Rocky was more glad to see the pup than the cats are, but we’re all settling back in nicely. It’s good to be home 🙂

Fudgies Head North

In no particular hurry last Monday, we tossed some hiking clothes and toiletries into our suitcases and departed for a quick trip to the U.P. sometime around 11:00am – which just happened to coincide perfectly with a Petoskey lunch at Polish Kitchen. Since Polish food (at least what we ordered) is sleepy comfort food, and because it takes only the barest of excuses, we wandered across the street to grab coffee before climbing back aboard for our northerly voyage.

shaggy manesOur route took us up the coast, along Michigan’s locally-famed Tunnel of Trees. A gorgeous drive at any time of year, it’s particularly pretty in fall. Because it’s perched directly above the lake, the color comes late to the Tunnel, but gold is creeping into the leaves. Even if it weren’t one doesn’t need fall color to enjoy the sweeping views high above Lake Michigan.

As we neared the Tip of the Mitt (for those of you from afar: that’s the top of Michigan’s lower peninsula, which is sort of shaped like a mitten), we hopped out to stretch our legs (and perhaps find an appropriate repository for the processed coffee) at Wilderness State Park. Sure, there’s a lovely beach there, but did you see those mushrooms? 😉

We made another stop on the south side of the Mackinac Bridge in Mackinaw City. Aside from the bridge and Fort Michilimackinac, Mackinaw City basically consists of hotels, flavored popcorn, and fudge. We left the hotels and popcorn behind (though I can attest that the Oreo popcorn is far better than it looks), but did pick up some fudge.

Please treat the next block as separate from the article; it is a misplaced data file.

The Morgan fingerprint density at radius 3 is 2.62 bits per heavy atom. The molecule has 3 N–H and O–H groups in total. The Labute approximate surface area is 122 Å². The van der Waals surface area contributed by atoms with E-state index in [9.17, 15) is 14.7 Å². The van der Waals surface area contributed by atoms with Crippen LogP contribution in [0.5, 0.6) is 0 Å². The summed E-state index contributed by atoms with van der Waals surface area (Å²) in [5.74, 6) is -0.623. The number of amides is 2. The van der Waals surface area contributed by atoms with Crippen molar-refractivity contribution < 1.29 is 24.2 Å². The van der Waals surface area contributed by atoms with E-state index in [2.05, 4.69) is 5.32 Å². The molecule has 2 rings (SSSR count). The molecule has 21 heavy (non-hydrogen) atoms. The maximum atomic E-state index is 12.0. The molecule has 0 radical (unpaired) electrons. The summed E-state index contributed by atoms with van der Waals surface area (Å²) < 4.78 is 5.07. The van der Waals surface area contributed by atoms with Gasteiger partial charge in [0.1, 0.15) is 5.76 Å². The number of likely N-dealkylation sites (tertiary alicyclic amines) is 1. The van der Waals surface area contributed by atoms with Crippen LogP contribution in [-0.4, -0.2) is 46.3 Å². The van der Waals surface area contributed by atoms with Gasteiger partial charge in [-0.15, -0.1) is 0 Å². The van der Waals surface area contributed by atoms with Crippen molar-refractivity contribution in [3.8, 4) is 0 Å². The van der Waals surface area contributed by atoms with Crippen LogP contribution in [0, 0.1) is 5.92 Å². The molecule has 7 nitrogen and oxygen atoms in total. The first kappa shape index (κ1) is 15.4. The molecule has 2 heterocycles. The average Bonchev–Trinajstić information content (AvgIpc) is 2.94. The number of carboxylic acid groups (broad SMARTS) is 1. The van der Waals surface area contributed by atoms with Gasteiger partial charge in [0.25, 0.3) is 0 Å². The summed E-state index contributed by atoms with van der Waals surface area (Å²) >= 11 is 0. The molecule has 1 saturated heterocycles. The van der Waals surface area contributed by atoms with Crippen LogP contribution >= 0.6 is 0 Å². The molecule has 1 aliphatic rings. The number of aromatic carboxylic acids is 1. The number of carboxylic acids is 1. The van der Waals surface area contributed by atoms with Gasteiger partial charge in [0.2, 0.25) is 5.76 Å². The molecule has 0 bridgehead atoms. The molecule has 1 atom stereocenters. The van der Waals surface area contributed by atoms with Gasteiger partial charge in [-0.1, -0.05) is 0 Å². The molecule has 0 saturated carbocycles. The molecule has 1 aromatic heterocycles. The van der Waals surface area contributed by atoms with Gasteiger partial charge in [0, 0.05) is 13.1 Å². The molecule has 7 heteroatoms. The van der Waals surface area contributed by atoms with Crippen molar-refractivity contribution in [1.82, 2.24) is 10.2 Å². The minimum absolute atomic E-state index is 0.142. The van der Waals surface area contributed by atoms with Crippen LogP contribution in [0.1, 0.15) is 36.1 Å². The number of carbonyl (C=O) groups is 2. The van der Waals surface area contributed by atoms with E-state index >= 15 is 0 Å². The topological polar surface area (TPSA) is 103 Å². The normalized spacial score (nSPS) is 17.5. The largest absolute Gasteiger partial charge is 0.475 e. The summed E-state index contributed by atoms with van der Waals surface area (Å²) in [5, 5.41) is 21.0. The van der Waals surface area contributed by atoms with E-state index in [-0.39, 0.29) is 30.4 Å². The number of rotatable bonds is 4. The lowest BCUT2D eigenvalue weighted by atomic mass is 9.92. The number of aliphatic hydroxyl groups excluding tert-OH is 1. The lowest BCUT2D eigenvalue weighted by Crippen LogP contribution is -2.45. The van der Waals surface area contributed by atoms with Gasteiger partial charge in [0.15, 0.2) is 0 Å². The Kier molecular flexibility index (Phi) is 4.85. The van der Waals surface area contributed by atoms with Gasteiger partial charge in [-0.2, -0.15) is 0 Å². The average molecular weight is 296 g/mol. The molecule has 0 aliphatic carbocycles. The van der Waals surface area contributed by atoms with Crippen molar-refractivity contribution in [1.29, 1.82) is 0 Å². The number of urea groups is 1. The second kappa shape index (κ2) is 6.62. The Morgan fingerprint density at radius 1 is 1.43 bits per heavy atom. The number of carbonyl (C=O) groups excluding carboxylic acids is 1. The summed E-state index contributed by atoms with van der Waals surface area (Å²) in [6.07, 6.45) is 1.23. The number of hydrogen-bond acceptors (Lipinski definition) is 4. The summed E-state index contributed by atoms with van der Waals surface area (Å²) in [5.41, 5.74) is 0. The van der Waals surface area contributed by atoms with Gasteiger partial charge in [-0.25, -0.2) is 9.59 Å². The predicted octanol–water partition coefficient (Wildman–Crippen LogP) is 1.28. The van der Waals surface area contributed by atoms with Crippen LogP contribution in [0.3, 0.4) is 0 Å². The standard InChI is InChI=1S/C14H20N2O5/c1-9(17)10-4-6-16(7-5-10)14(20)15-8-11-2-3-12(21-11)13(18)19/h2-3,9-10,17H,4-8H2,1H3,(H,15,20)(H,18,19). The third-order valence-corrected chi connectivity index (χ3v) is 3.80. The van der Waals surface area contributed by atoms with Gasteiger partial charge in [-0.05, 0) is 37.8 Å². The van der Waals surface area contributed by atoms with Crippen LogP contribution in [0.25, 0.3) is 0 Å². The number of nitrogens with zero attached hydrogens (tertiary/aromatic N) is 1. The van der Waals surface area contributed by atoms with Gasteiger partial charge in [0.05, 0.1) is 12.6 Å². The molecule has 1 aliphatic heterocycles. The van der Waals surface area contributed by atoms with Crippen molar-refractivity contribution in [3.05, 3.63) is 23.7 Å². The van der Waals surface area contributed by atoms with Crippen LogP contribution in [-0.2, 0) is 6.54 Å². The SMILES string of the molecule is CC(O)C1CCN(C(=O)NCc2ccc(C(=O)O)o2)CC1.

Mackinac Bridge – can be embiggened
Mackinac Bridge - storm front

Meg giving a clinic on how never to grow up 🙂

Views while crossing the bridge. Just pretend that those spots from my polarizing filter aren’t visible in the upward looking shot.

We were officially in the U.P., but still had many miles to go. Even on the deserted northern Michigan highways, we expected to be driving for two more hours, which is just too much in one go when you’re transporting a badly jet-lagged friend. (If you didn’t catch yesterday’s blog, Meg flew in from Maui the previous night.) So once more, we hopped out of the car at a pretty place and played for a few minutes before finishing up our driving for the evening.

Cut River Bridge. A trail goes all the way down to the lake, but we stayed up top.

Autumn color is (or at least was a week ago) exploding in the central part of the U.P. Unrelated outbursts about trees and hillsides and the general fall beauty that enveloped us amusingly punctuated our conversations. Soon enough, we were in Wetmore – practically to our destination – and since the evening was fading, we stopped once more to take advantage of the remaining light.

Alger Falls
Alger Falls

It’s at this point that we learned an interesting thing. You see, the tiny Mackinac Island reportedly exports over 10,000-lbs of fudge a day (it’s not open to tourists year-round). We’re just not that into fudge, so I didn’t understand this, but I know it’s a thing because locals often call tourists fudgies…which according to Urban Dictionary are tourists

to the northern lower, or eastern upper peninsula of Michigan, especially the Mackinac area. Often these tourist are from lower parts of Michigan, and are usually on vacation “up north”. The name “fudgie” comes from the fact that many of these tourist like to spend lots of time in the many fudge shops in northern Michigan.

I just didn’t know of any. Until Meg joined us. That skinny lady in the above photos ate half a pound of fudge in the two hours it took us to get to Munising! I’ll leave you to decide whether her 2:00am bedtime was a result of the jet-lag or the sugar overload.

Post sunset lavender, seen from a few steps west of our bay-facing room
Sunset Motel sunset